Recently, about 50 people crowded the dining room of The American Hotel hostel, located in the Chinatown/International District on 6th and King Street, eager to hear two travelers discuss their backpacking adventures. Among the trekkers’ worldly destinations were India, Kenya and Vietnam. But instead of booking fancy hotels with swimming pools, the pair stayed at economical hostels — stretching their travel dollars to cover more countries for longer periods. As the rapt audience queried the travelers about packing hints and exchanging money, their passion for hostelling was clear.
The first hostel opened in Germany in 1909. Today, Hostel International (a non-profit organization setting hostel standards worldwide) claims a membership of over 4,000 in 90 countries. Although youth were their initial consumers, hostels are now used by people of all ages—including yours truly.
The first time I stayed at one was in 1994 when I discovered how inexpensive it was compared to a hotel. While I’ve had to share quarters with as many as seven strangers during peak season, I rarely spend time in my room while traveling anyway. And since the hostel demographic skews toward 20-something students, the experience is similar to living in a college dorm.
At most hostels, you get your own bed while sharing bathroom and kitchen facilities. I prefer same-sex rooms, but co-ed and (for more money) private spaces for couples and families are also available. My favorite hostel, in Santa Monica, attracts lots of Australians and New Zealanders, although I’ve met Brazilians, British, Japanese, Kenyans, and Taiwanese there, too. To this day, I remain friends with a Haitian living in Paris. Many hostels also provide laundry facilities, libraries, TV rooms, Internet connections, as well as bus schedules, maps and self-guided tours. Some offer planned excursions like “pub crawls” and free movie nights. The one in Santa Monica has free breakfast.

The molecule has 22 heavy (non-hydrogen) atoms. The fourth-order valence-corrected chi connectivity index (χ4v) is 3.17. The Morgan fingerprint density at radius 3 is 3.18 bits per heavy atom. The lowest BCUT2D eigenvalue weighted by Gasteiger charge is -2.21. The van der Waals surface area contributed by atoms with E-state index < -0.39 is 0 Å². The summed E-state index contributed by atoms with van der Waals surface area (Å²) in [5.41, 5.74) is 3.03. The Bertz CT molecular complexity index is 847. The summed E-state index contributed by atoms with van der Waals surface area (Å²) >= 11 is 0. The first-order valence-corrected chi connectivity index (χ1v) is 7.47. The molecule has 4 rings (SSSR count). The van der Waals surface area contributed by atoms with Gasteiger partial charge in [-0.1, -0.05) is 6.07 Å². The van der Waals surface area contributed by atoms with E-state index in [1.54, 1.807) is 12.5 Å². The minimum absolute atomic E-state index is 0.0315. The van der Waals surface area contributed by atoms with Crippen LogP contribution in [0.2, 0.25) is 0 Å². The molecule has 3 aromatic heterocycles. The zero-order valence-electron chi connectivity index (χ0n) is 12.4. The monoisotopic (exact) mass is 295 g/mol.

The American Hotel, located on South King Street, opened a year ago with 294 beds in 90 rooms spanning three stories. When I phoned general manager, Larry Larson, he was vacuuming! Unlike hotels, hostels elicit a touchy-feely ambiance.
Built in 1925 to house workers at nearby rail lines, fisheries and other industries, The American Hotel’s structure was most recently a women and children’s shelter. Given its historic significance, developers found it ideal for local and international travelers. Much of the original wood and design was preserved in the remodeling, and splashes of bright colors were added for a more festive look.
According to Larson, the building was chosen because of its excellent condition and convenience to the bus tunnel, light rail, Amtrak and free rides to the ferry dock. SeaTac is 30 minutes by light rail, and the International District station is a half block from the hostel.
The neighborhood is also unsurpassed for eating, shopping and exploring attractions in the vicinity. Larson says Asian visitor rates remain a steady percentage of overall international guests who “love the proximity to great Asian food.”
“Japanese tourists love that Safeco Field is close by, too,” he adds, “because they’re crazy about the Seattle Mariners and Ichiro!”
Not surprisingly, the hostel advertises heavily in Asia and, because the ID borders Pioneer Square and downtown, visitors can easily access nearby tourist sites.
Neighbors have been especially welcoming, says Larson.
“We were immediately embraced by the Chinatown International District Business Improvement Association,” he explains, clarifying how that organization works with local businesses on issues of shared concern.
Besides participating in neighborhood and safety meetings, the hostel also partakes in cultural events like Jam Fest–hosting live music the first Thursday of the month.
“The International District is a small neighborhood with a big impact on Seattle,” Larson declares, “And the hostel’s become a major resource for local families with visitors coming from Asia who need an inexpensive lodging alternative.”
According to him, their largest demographic is aged 19-27, but they also accommodate “a lot of single women over 70 traveling alone from all corners of the globe.”
“Hostellers actively seek interaction with other international travelers,” Larson claims, which is encouraged by their renting only a bed.
“It makes it easier to meet new people, make friends, and arrange local travel and experiences together,” he adds. “Hostellers are passionate about cultural exchange.”